After tallying 10 points in 10 games in his return to the Crunch and with injuries to Stamkos and forward Ryan Callahan, Drouin was recalled by the Lightning on Apr. 4. For those outside of the locker room concerned about how Drouin’s return to the Lightning would be received by his teammates, forward Tyler Johnson provided the answer. “He’s (Drouin) our family member and he’s been with us, and we’re glad to have him back,” Johnson said.
Passing the Test: Drouin’s Return to Lightning
Drouin returned to the Lightning lineup and scored a goal in each of the team’s final two regular season games. Playing with a noticeable step in his game, Drouin helped the team secure home-ice advantage for the first round of the playoffs.
If the strength of Drouin’s mental game was still unclear, his defining moment came during a second round matchup with the New York Islanders. After being hammered by Islanders defenseman Thomas Hickey and leaving the game, Drouin returned to the lineup and set up the tying goal by Nikita Kucherov late in the third period. The Lightning won the game in overtime and took a 2-1 series lead.
Drouin and Lightning Focused on Future (Together)
In 17 postseason games, Drouin tallied five goals and 14 points and was often the team’s best player. After the Lightning were eliminated by the Pittsburgh Penguins in the Eastern Conference Final, Yzerman made it clear where the Lightning stood on Drouin. “He makes us a better team. It’s as simple as that,” Yzerman said. “What he showed me, I think the best thing for this team right now is Jonathan Drouin on it.”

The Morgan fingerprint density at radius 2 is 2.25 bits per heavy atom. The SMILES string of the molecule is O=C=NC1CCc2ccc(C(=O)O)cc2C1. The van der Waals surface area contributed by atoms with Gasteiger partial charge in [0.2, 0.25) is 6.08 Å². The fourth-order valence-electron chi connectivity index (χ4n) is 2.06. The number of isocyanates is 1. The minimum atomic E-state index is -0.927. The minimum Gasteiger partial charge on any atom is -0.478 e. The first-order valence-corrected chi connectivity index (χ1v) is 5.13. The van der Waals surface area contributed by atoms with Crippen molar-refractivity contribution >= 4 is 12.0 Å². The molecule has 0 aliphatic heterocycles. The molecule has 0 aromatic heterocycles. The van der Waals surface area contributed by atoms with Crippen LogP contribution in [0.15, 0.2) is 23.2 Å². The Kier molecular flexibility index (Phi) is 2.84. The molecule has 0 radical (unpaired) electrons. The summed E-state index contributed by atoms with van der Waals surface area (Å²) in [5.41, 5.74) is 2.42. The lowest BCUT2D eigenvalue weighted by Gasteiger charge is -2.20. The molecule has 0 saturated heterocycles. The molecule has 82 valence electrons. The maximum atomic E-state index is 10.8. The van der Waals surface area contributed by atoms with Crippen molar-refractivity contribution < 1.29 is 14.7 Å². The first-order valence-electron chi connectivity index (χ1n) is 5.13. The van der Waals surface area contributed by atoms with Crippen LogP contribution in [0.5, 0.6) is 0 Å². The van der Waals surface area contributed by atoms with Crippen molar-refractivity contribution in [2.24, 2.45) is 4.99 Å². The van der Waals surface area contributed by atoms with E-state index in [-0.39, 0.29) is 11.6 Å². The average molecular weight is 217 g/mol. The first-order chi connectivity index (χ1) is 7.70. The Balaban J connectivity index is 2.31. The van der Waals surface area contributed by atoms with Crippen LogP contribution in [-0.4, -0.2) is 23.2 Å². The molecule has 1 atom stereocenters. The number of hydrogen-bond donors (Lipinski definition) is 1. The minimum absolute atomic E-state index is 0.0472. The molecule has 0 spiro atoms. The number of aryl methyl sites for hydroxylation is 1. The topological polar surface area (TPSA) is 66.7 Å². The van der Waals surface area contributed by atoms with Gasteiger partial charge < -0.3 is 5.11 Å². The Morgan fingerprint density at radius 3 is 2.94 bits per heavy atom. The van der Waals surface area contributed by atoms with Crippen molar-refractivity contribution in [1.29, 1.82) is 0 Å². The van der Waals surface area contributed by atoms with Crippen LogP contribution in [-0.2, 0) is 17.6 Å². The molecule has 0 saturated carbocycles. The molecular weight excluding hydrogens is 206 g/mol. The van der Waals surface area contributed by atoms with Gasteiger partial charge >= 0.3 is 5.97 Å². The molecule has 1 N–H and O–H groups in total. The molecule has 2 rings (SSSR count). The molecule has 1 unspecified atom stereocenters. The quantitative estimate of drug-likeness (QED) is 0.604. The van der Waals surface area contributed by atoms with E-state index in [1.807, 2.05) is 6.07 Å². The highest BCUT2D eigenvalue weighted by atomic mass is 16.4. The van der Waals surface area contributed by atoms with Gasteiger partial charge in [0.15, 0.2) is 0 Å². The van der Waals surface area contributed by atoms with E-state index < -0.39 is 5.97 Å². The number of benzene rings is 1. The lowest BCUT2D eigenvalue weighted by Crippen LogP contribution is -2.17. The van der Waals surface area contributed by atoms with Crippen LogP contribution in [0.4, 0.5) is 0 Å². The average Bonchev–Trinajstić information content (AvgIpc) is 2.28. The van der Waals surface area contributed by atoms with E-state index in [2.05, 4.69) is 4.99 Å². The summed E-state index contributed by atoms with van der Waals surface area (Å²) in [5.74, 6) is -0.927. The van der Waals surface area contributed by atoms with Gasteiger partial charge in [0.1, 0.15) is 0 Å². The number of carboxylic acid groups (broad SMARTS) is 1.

From Drouin’s end of things, the two sides appeared to be on the same page, even if it took them months to acknowledge it publicly. “I definitely want to be here (Tampa),” Drouin said. On Jun. 27, Walsh told ESPN that Drouin’s trade request had officially been withdrawn.
“I have to give him (Drouin) a ton of credit because he looked himself in the mirror and said, ‘I’m going to be a hockey player.’ He proved during that playoff run last season that he’s a heck of a hockey player,” Cooper told Rosen this week.
As Drouin enters the last year of his three-year entry-level contract, he will look to improve upon last year’s successful postseason for he and the Lightning. Cooper and Co. have no reason to believe Drouin can’t. “We think he’s just going to get better from here,” Cooper said.
While Drouin’s growing pains were front and center for the better part of last season, it looks like he and the organization are putting it behind them and focused on their future together- something that bodes well for the Lightning, but not the rest of the league.
Steven is a lawyer and writer with a passion for the game of hockey. He’s the Lead Writer covering the Tampa Bay Lightning with THW. He’s also been press credentialed through the Lightning since 2016. His work has been published at The Fourth Period, LightningInsider.com, Bolt Prospects, The Sports Daily Network, U.S. College Hockey Online and College Hockey News. He’s had radio appearances on TSN 690 in Montreal, Lightning Power Play Live and multiple podcasts to give insight and analysis on the team. He can be reached on Twitter @StevenDiOssi and by email at firstname.lastname@example.org.